Ancient coins found in Suffolk village

TREASURE-hunting enthusiast James Arms chanced upon a 2000-year-old coin in a Suffolk village, which has been enthusiastically snapped up by the British Museum.

TREASURE-hunting enthusiast James Arms chanced upon a 2000-year-old coin in a Suffolk village, which has been enthusiastically snapped up by the British Museum.

Mr Arms, 41, of Thackeray Road, Ipswich, has been metal-detecting for about 20 years, but tends to only find ring pulls, buttons and bits of lead.

But while searching in the village of Nettlestead, near Blakenham, Mr Arms chanced upon an unusual silver coin, embossed with a wild-haired head on one side and a Celtic horse on the other.

It turned out to be an Iron Age coin dating from around 50BC. Known as a Bury coin – named after the origin of such coins from the Bury St Edmunds region – the coin was most likely made by the Iceni tribe.


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The Iceni tribe, which populated north-west Suffolk and Norfolk, are most famous for their spirited revolt against the Roman invaders, led by Boudicca (Bodicea), in AD60.

Mr Arms said: "Such finds are a real bonus. It is normally just the usual rubbish, such as ring pulls, cartridges, buttons and bits of scrap.

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"So when I found this coin I thought it was about time. The last time I found a coin like this was in 2001.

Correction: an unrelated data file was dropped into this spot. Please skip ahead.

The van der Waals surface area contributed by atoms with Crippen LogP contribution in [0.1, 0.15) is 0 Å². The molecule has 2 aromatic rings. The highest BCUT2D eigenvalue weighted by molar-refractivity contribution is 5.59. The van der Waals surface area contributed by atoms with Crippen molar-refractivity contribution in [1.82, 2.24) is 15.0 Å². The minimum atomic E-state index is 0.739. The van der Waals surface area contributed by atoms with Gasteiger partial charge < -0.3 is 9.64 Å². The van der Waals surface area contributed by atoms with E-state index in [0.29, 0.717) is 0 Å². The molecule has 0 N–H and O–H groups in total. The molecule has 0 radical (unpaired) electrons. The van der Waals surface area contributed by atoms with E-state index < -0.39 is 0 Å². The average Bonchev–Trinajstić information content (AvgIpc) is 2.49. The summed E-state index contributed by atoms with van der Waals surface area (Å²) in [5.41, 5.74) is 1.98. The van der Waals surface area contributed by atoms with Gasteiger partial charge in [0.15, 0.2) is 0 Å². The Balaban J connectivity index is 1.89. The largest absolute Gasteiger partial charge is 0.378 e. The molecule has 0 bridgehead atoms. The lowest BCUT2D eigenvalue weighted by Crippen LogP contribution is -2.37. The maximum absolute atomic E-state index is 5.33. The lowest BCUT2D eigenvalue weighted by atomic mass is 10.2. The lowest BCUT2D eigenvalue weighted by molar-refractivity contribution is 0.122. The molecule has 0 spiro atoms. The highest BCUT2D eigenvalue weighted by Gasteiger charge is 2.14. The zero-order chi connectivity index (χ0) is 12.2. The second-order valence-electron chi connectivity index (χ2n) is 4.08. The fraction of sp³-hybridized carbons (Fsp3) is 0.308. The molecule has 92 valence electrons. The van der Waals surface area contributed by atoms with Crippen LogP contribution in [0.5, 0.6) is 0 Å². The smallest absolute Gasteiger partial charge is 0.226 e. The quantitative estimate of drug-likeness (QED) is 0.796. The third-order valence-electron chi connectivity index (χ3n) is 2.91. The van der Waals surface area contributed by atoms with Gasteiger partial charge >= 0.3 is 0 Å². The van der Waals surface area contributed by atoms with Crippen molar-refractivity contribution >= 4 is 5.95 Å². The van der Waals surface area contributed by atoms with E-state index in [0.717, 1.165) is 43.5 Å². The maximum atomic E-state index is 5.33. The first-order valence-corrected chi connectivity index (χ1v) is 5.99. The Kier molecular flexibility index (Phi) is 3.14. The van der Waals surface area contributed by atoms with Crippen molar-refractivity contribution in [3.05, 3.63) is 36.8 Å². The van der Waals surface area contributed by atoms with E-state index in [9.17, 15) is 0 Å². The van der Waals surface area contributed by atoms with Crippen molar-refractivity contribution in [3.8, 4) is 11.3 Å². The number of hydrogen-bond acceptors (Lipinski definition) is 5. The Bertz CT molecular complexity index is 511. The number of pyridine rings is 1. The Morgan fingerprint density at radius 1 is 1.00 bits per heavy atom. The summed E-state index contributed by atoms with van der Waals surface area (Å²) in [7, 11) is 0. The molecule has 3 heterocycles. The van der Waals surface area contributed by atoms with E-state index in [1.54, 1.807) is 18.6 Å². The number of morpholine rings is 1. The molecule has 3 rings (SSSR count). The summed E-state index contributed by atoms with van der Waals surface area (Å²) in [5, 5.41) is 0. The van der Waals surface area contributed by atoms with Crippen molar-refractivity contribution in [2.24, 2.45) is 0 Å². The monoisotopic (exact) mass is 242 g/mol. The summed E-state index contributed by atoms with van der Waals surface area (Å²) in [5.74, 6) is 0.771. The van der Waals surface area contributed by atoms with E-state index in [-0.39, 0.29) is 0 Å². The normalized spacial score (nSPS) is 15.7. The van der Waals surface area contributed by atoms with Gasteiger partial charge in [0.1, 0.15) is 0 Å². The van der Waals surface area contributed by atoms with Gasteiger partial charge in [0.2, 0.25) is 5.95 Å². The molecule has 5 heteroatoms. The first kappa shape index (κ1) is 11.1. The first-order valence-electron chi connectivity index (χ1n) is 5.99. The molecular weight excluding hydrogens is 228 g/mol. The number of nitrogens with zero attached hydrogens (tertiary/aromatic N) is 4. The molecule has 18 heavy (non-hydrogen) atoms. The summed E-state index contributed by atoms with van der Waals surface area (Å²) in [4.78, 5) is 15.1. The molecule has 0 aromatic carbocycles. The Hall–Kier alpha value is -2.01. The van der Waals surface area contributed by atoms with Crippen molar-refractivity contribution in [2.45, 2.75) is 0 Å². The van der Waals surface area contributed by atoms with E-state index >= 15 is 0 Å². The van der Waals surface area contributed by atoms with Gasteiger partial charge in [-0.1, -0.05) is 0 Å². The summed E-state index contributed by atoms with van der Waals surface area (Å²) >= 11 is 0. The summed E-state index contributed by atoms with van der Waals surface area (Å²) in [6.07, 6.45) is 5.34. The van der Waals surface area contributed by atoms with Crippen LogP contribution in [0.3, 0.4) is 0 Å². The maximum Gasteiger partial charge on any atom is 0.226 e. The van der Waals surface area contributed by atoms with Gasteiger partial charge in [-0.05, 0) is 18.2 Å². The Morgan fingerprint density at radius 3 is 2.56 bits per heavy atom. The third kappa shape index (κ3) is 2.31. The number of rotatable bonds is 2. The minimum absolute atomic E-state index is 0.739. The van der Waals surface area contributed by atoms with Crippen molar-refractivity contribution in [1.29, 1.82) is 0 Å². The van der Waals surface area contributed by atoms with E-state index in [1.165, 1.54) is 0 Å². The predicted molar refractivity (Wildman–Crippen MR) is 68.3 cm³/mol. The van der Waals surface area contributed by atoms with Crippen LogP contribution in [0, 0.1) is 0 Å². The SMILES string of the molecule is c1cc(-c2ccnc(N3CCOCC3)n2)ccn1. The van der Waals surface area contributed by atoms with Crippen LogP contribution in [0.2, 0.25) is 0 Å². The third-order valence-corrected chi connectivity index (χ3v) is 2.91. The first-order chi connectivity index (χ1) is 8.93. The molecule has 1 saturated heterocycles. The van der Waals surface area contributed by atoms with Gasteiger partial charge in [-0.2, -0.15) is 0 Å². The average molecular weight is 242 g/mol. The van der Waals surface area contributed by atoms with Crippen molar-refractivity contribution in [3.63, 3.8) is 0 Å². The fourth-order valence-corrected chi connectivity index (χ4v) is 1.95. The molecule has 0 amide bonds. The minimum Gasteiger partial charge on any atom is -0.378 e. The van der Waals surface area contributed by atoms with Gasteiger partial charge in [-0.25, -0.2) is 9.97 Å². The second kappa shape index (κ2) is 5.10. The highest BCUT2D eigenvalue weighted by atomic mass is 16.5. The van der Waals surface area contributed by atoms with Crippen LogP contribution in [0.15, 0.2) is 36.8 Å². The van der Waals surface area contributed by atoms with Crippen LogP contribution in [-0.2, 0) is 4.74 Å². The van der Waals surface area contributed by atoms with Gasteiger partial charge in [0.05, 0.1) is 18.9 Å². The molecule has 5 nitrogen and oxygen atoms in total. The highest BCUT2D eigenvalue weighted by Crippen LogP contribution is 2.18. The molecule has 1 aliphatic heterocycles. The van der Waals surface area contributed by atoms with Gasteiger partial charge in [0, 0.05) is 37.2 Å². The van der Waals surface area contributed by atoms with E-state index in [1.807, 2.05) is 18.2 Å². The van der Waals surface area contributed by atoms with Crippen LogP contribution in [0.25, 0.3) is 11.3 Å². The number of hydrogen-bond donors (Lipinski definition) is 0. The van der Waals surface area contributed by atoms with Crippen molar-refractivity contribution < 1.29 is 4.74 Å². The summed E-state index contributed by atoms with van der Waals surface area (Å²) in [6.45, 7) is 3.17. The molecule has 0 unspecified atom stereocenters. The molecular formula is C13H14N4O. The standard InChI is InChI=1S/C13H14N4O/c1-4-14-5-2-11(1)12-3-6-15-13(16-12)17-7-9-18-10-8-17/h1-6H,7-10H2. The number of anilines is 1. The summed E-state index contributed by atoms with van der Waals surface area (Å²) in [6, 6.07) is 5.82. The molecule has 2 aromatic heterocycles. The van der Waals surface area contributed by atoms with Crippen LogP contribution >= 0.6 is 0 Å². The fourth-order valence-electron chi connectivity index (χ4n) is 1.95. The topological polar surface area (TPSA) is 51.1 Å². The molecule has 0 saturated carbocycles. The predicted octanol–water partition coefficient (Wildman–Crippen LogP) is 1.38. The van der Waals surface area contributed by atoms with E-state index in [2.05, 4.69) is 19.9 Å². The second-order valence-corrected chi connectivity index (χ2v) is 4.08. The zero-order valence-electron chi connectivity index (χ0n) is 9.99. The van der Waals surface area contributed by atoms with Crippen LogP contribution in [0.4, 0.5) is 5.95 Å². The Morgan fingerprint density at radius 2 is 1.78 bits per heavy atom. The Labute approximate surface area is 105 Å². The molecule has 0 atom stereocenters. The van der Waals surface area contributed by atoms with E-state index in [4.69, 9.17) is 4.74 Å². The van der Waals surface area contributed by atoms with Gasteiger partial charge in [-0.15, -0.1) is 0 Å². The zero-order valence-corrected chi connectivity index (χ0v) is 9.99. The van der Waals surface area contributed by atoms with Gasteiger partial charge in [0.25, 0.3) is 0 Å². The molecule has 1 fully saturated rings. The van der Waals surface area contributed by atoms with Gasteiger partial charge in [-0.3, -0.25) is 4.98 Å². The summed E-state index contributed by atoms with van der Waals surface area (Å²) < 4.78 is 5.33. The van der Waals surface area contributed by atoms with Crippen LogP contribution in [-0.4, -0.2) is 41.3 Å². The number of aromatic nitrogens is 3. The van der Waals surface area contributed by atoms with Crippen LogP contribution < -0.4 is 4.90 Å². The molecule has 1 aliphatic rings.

"In the past, I have also found Bronze Age and Roman coins, brooches and even a Bronze Age axe head."

Since 1999, Mr Arms has found six of these Bury coins. The British Museum paid Mr Arms about £80 for the first five and this latest coin is currently being valued.

These coins make up the British Museum's entire collection of Bury Coins, but there seems to be different suggestions as to what the coins were doing there.

John Newman, archeological head officer for Suffolk County Council, said: "These coins are very important. Finds like these show what happened in the Iron Age.

"These coins show that there was contact between Iron Age tribes all throughout East Anglia and the Gipping Valley – probably through trade routes."

But Richard Abdy, coin curator at the British Museum, suggests a different interpretation. He said: "I think it is most likely that someone buried a hoard of coins, which was then forgotten about. This sort of activity was quite commonplace right up until the coming of banks."

Greater Suffolk Coroner Peter Dean deemed Mr Arms' latest Bury coin treasure, at a treasure trove inquest held in Ipswich last week.

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